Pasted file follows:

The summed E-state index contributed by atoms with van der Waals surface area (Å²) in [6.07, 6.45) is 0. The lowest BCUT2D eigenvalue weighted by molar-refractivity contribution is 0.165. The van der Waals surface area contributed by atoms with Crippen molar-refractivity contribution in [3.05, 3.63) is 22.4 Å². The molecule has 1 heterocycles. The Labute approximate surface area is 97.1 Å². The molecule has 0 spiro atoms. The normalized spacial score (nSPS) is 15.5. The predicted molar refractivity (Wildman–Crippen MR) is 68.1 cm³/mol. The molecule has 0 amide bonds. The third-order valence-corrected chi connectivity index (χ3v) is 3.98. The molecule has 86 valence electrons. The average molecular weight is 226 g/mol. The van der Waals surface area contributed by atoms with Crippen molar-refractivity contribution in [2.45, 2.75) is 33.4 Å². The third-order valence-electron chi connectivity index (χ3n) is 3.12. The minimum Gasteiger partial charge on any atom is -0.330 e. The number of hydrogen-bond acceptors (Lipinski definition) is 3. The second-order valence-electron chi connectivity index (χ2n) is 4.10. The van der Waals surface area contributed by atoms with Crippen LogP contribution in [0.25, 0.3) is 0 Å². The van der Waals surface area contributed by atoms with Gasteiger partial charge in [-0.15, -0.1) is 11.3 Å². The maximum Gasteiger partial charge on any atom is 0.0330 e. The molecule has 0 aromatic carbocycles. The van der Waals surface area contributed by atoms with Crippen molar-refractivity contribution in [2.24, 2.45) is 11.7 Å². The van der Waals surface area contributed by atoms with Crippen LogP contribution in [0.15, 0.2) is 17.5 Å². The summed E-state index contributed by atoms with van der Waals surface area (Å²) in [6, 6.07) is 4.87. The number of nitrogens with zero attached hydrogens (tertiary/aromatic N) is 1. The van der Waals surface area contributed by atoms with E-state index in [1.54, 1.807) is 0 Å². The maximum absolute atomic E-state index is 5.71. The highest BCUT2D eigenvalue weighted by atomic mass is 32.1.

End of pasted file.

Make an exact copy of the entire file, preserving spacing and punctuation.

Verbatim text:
The summed E-state index contributed by atoms with van der Waals surface area (Å²) in [6.07, 6.45) is 0. The lowest BCUT2D eigenvalue weighted by molar-refractivity contribution is 0.165. The van der Waals surface area contributed by atoms with Crippen molar-refractivity contribution in [3.05, 3.63) is 22.4 Å². The molecule has 1 heterocycles. The Labute approximate surface area is 97.1 Å². The molecule has 0 spiro atoms. The normalized spacial score (nSPS) is 15.5. The predicted molar refractivity (Wildman–Crippen MR) is 68.1 cm³/mol. The molecule has 0 amide bonds. The third-order valence-corrected chi connectivity index (χ3v) is 3.98. The molecule has 86 valence electrons. The average molecular weight is 226 g/mol. The van der Waals surface area contributed by atoms with Crippen molar-refractivity contribution in [2.45, 2.75) is 33.4 Å². The third-order valence-electron chi connectivity index (χ3n) is 3.12. The minimum Gasteiger partial charge on any atom is -0.330 e. The number of hydrogen-bond acceptors (Lipinski definition) is 3. The second-order valence-electron chi connectivity index (χ2n) is 4.10. The van der Waals surface area contributed by atoms with Crippen LogP contribution in [0.25, 0.3) is 0 Å². The van der Waals surface area contributed by atoms with Gasteiger partial charge in [-0.15, -0.1) is 11.3 Å². The maximum Gasteiger partial charge on any atom is 0.0330 e. The molecule has 0 aromatic carbocycles. The van der Waals surface area contributed by atoms with Crippen molar-refractivity contribution in [2.24, 2.45) is 11.7 Å². The van der Waals surface area contributed by atoms with Crippen LogP contribution in [0.15, 0.2) is 17.5 Å². The summed E-state index contributed by atoms with van der Waals surface area (Å²) in [6, 6.07) is 4.87. The number of nitrogens with zero attached hydrogens (tertiary/aromatic N) is 1. The van der Waals surface area contributed by atoms with E-state index in [1.54, 1.807) is 0 Å². The maximum absolute atomic E-state index is 5.71. The highest BCUT2D eigenvalue weighted by atomic mass is 32.1.